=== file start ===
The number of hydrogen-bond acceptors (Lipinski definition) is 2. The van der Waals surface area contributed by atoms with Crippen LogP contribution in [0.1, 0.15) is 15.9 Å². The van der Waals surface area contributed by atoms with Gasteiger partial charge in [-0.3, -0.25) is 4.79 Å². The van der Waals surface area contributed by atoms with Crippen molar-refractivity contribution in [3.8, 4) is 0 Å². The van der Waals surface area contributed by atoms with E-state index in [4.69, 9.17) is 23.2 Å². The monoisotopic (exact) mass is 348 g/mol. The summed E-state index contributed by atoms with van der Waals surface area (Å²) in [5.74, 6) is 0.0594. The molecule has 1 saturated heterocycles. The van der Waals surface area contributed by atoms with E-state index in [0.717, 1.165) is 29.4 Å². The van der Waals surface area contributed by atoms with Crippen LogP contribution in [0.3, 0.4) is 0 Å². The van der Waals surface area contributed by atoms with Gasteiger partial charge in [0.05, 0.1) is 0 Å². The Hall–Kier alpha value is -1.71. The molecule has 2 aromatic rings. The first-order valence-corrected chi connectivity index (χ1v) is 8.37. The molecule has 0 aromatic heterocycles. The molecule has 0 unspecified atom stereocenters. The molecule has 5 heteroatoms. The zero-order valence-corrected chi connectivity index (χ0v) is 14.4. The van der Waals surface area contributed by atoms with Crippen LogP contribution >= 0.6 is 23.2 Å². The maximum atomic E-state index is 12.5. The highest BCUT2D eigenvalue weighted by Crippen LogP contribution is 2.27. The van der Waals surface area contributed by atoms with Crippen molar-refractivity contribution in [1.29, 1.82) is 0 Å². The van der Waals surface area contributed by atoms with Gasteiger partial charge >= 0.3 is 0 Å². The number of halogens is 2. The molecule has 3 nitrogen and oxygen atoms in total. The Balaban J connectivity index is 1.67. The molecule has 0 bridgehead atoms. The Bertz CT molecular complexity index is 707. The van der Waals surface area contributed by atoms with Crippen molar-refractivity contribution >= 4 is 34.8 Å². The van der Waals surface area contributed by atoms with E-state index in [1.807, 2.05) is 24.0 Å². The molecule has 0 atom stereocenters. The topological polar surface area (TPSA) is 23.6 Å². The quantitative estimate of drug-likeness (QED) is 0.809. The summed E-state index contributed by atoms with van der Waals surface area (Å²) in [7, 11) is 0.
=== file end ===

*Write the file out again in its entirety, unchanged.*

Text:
The number of hydrogen-bond acceptors (Lipinski definition) is 2. The van der Waals surface area contributed by atoms with Crippen LogP contribution in [0.1, 0.15) is 15.9 Å². The van der Waals surface area contributed by atoms with Gasteiger partial charge in [-0.3, -0.25) is 4.79 Å². The van der Waals surface area contributed by atoms with Crippen molar-refractivity contribution in [3.8, 4) is 0 Å². The van der Waals surface area contributed by atoms with E-state index in [4.69, 9.17) is 23.2 Å². The monoisotopic (exact) mass is 348 g/mol. The summed E-state index contributed by atoms with van der Waals surface area (Å²) in [5.74, 6) is 0.0594. The molecule has 1 saturated heterocycles. The van der Waals surface area contributed by atoms with E-state index in [0.717, 1.165) is 29.4 Å². The van der Waals surface area contributed by atoms with Crippen LogP contribution in [0.3, 0.4) is 0 Å². The van der Waals surface area contributed by atoms with Gasteiger partial charge in [0.05, 0.1) is 0 Å². The Hall–Kier alpha value is -1.71. The molecule has 2 aromatic rings. The first-order valence-corrected chi connectivity index (χ1v) is 8.37. The molecule has 0 aromatic heterocycles. The molecule has 0 unspecified atom stereocenters. The molecule has 5 heteroatoms. The zero-order valence-corrected chi connectivity index (χ0v) is 14.4. The van der Waals surface area contributed by atoms with Crippen LogP contribution >= 0.6 is 23.2 Å². The maximum atomic E-state index is 12.5. The highest BCUT2D eigenvalue weighted by Crippen LogP contribution is 2.27. The van der Waals surface area contributed by atoms with Crippen molar-refractivity contribution in [1.29, 1.82) is 0 Å². The van der Waals surface area contributed by atoms with Gasteiger partial charge >= 0.3 is 0 Å². The number of halogens is 2. The molecule has 3 nitrogen and oxygen atoms in total. The Balaban J connectivity index is 1.67. The molecule has 0 bridgehead atoms. The Bertz CT molecular complexity index is 707. The van der Waals surface area contributed by atoms with Crippen molar-refractivity contribution >= 4 is 34.8 Å². The van der Waals surface area contributed by atoms with E-state index in [1.807, 2.05) is 24.0 Å². The molecule has 0 atom stereocenters. The topological polar surface area (TPSA) is 23.6 Å². The quantitative estimate of drug-likeness (QED) is 0.809. The summed E-state index contributed by atoms with van der Waals surface area (Å²) in [7, 11) is 0.